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What's the correlation between good snow and winter tourism?


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It's been five years since Mt. Bachelor reported above-average annual snowfall, according to the website On The Snow. Most climate change models predict that winters will be shorter and more unpredictable in the future, which has the potential to lead to a shorter, more unpredictable tourism season in Central Oregon.

Winter tourism is more dependent on weather forecast than summer travel is, and people will often try to confirm there will be good skiing weather.

The views are different riding down Pine Marten ski lift in the summer months. - COURTESY ANOTHER BELIEVER/WIKIMEDIA
  • Courtesy Another Believer/Wikimedia
  • The views are different riding down Pine Marten ski lift in the summer months.

"What you typically see in winter months versus summer months is the booking window for the summer might be two or three months in advance of that travel. In the winter, we see that booking windows shrink to a week or two out from the purpose of that travel," said Kevney Dugan, president and CEO of Visit Bend. "The booking window is much shorter. And I think that's due to people waiting to see what weather conditions are actually going to look like."

That means that the number of visitors fluctuates more dynamically in the cold months, with the exception of holidays where an uptick in visitors is all but guaranteed. Dugan said the biggest short-term drain on tourism isn't the lack of snow, but too much of it, making travel more dangerous.

"If those big snows happen going into Presidents' Day weekend or something like that, then you see (really sort of) negative impacts on travel," Dugan said.

Though heavy snow can be tough for winter-based businesses, it's not devastating, and winter tourism has remained strong (for the most part.)

"The correlation really is tied directly to travel so that the heavy snow impacting travel to the community is the one time we see (sort of) impact on travel in general. But with low snow years, what hasn't happened is you haven't seen Mt. Bachelor not be able to open or, they're still opening typically by Christmas, and they're still having as much of a season as they can have," Dugan said. "If it starts getting to the point where we're not having snow by that Christmas period, or we're seeing a much shorter season into the spring, that's when I think places like Mt. Bachelor or other winter recreation opportunities start to get concerned."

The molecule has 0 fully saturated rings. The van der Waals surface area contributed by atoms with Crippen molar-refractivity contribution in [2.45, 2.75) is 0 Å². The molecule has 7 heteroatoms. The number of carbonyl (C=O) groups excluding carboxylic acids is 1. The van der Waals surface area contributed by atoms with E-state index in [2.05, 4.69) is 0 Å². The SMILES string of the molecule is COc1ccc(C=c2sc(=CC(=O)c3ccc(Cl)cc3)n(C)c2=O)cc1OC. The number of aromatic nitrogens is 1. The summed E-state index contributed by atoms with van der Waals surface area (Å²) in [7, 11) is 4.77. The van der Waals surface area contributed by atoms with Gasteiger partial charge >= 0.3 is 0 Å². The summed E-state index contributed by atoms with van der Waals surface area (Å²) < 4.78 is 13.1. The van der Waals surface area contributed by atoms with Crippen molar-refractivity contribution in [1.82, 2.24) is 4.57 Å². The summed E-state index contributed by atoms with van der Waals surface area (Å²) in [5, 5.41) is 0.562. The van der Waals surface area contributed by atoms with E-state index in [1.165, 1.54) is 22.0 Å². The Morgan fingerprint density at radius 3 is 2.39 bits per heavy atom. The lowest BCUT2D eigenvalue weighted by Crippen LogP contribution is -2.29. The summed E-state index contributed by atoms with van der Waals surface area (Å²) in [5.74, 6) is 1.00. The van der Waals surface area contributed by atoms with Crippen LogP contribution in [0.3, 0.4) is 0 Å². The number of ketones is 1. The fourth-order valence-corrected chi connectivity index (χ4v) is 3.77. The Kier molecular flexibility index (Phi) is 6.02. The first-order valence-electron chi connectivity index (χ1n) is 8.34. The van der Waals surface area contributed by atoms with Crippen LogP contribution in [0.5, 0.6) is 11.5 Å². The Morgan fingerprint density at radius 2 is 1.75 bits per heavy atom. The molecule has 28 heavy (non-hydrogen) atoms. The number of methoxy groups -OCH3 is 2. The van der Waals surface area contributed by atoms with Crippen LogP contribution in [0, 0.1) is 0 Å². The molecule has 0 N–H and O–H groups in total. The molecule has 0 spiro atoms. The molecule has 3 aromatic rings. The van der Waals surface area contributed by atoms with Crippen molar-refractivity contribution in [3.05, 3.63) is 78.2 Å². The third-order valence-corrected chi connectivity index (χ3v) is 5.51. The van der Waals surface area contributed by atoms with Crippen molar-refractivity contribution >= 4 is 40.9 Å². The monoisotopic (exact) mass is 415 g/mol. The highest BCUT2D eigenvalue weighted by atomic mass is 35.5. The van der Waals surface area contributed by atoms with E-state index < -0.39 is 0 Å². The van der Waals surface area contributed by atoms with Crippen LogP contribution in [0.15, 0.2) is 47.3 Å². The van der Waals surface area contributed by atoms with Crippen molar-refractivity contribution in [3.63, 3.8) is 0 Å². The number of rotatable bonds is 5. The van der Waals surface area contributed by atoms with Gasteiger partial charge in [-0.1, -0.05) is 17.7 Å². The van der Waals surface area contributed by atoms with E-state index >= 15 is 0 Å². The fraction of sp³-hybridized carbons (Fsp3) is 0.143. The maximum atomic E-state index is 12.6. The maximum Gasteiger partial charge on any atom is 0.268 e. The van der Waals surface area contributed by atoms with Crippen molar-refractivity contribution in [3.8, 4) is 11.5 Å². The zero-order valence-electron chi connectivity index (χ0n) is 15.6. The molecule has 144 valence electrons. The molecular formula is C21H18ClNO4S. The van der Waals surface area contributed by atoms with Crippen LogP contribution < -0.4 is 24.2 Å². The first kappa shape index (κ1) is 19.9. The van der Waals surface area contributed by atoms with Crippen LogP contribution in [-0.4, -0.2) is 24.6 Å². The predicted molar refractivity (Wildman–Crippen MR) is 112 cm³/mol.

Dugan credits this to the many options available for tourists in Bend in comparison to other ski resort communities like Breckenridge or Aspen.

"It's just a bigger town, it's a bigger community and with that comes a lot more options than just being here to ski," he said. "I think we see a lot of our visitors doing that where they may come for a week, and they ski three or four days and sort of pick the best weather days. And then on those other days, they're off doing other things like the high desert dam or hiking Smith Rock or other activities in and around town."

The worst effects of climate change are likely years away, and Dugan said winter tourism companies like Mt. Bachelor are adapting.

"The fact is climate change is happening, and we all have to understand that the length of winter and the amount of snow is going to change over time," Dugan said. "I think Mount Bachelor has been very progressive and forward thinking in developing more summer recreational opportunities, whether it's mountain biking, or zip lining or the new hiking trails that they're adding to the mountain. All those things, I think, are an indicator that they see potentially a shrinking winter period, which means reduced revenue from daily skiers."

About The Author

Jack Harvel

Jack is originally from Kansas City, Missouri and has been making his way west since graduating from the University of Missouri, working a year and a half in Northeast Colorado before moving to Bend in the Spring of 2021. When not reporting he’s either playing folk songs (poorly) or grand strategy video games,...


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